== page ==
The Council to Aid Jews, a committee formed by the Polish government-in-exile during World War II, actively sought, with some success, to rescue Jews pursued by Nazis in German-occupied Poland, a recent panel said.
Prof. Joshua Zimmerman, who teaches history at New York’s Yeshiva University, outlined the history and organizational structure of the council, code-named Zegota, at a talk held Nov. 7 at the University of Toronto’s George Ignatieff Theatre as part of Holocaust Education Week.
The program, “Helping the Jews in German-occupied Poland: Zegota and others,” featured Zimmerman and two other panellists: Prof. Dariusz Stola, a Polish writer and historian who teaches history at the Polish Academy of Sciences in Warsaw, and Prof. Samuel Kassow, an American historian who teaches at Trinity College in Hartford, Conn.
The three addressed issues including Polish attitudes to Jews during World War II and perceptions of and scholarly research on Polish efforts to rescue Jews during that period.
Moderated by Prof. Piotr Wrobel, a Polish-Canadian historian at U of T, the event was presented by the Embassy of the Republic of Poland in Canada, the Polish-Jewish Heritage Foundation of Canada and the Konstanty Reynert Chair of Polish History at U of T, with support from the Elizabeth and Tony Comper Holocaust Education Fund at the Anne Tanenbaum Centre for Jewish Studies and the Chancellor Rose and Ray Wolfe Chair of Holocaust Studies at U of T.
“The Polish underground, on the initiative of the home army’s Jewish Affairs Bureau, established one of the largest Jewish aid networks in German-occupied Europe,” Zimmerman said.
He explained that after the Germans invaded Poland in 1939, the Polish government-in-exile, which was centred in London, England, from 1940 on, was a complex underground structure that encompassed various branches and departments.
Although some historical sources have said that Zegota was part of the Polish home army, Zegota was actually a subdivision of the government-in-exile’s civilian wing, Zimmerman said.
In 1943, at the height of deportations of Jews to the Warsaw Ghetto, Henryk Wolinski, who headed the home army’s Jewish Affairs bureau, reached out to the head of the department of social welfare in what was called the delegates bureau, a part of the government’s civilian wing.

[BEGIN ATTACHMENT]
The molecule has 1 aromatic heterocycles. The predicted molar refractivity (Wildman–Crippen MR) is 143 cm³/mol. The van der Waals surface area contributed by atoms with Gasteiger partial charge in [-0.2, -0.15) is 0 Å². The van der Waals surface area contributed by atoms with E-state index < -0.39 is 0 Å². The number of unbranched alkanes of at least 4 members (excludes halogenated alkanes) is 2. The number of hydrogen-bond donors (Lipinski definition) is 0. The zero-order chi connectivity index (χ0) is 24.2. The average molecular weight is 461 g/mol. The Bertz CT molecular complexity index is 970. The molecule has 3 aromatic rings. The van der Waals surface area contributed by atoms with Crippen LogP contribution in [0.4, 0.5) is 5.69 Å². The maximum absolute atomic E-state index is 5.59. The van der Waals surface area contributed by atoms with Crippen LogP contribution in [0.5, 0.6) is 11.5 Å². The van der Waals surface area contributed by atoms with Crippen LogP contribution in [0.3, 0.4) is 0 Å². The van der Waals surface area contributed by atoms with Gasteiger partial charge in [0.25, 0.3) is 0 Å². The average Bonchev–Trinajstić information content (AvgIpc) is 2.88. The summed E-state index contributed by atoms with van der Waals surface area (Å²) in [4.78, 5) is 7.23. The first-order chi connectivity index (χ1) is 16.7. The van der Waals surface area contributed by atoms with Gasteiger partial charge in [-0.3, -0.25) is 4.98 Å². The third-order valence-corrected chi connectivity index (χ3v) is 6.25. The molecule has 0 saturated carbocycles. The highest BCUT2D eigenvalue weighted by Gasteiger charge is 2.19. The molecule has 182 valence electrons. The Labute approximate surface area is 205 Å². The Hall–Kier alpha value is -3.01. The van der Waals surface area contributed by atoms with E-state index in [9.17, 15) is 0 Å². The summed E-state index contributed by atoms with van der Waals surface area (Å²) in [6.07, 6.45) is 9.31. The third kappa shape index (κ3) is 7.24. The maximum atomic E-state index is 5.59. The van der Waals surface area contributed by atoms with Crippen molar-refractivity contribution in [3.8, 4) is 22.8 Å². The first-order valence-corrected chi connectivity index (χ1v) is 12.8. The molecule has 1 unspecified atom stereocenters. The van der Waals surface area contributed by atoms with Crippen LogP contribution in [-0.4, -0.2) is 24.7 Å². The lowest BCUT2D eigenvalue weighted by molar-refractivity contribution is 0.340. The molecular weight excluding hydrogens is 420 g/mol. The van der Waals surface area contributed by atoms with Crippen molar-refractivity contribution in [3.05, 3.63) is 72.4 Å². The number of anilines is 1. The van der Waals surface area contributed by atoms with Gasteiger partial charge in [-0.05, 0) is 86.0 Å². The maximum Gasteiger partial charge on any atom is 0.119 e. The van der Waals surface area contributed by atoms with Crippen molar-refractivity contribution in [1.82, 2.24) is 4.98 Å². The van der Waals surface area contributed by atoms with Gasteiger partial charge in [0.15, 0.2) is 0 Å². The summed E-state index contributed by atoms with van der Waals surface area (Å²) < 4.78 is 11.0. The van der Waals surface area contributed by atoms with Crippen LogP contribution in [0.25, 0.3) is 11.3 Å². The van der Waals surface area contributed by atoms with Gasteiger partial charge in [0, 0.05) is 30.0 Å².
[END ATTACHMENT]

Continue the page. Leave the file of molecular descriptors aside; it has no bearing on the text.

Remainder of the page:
His aim was to secure both institutional backing and funding to establish a provisional committee to aid the Jews.
The latter was, Zimmerman said, citing material from committee organizers, “meant to provide relief to Jewish people suffering from the results of bestial German persecution.”
The bureau asked the Polish government-in-exile for a budget of 500,000 zlotys per month (about $125,000 US today), and recommended that donations be solicited from Jewish organizations in England and the United States.
The provisional committee was reconstituted in December 1942 and renamed The Council to Aid Jews, retaining Zegota as its code name.
“A communiqué was sent to the delegates bureau informing them that Zegota was now a joint Polish-Jewish organization drawing from underground organizations like the Polish Socialist Party, the Democratic Party of the Front for Reborn Poland, but also the Bundt and the Jewish National Committee,” Zimmerman said.
In addition to working to rescue Jews from Nazi persecution by providing as many as possible with food, clothing and falsified documents and arranging hiding places for those they could, Zegota’s objective was to counter anti-Semitism within the Polish community, Zimmerman said.
Circulars that the group issued in 1943 emphasized to Polish readers that helping their fellow Jewish citizens was their civic duty, and warned that blackmailing or informing on Jews to the Nazis would be considered a capital offence, for which “a future court in reborn Poland” would eventually pursue justice.
Although Zegota did not receive the full funding it was allocated by the delegates bureau, by 1944 it had succeeded in using what funds it did have to support between 3,000 and 4,000 Jews in hiding.
Over the course of the war, the group also provided thousands of Jews with false papers.
By 1944, Zimmerman said, the children’s section of Zegota had succeeded in removing an estimated 2,500 children from the Warsaw Ghetto.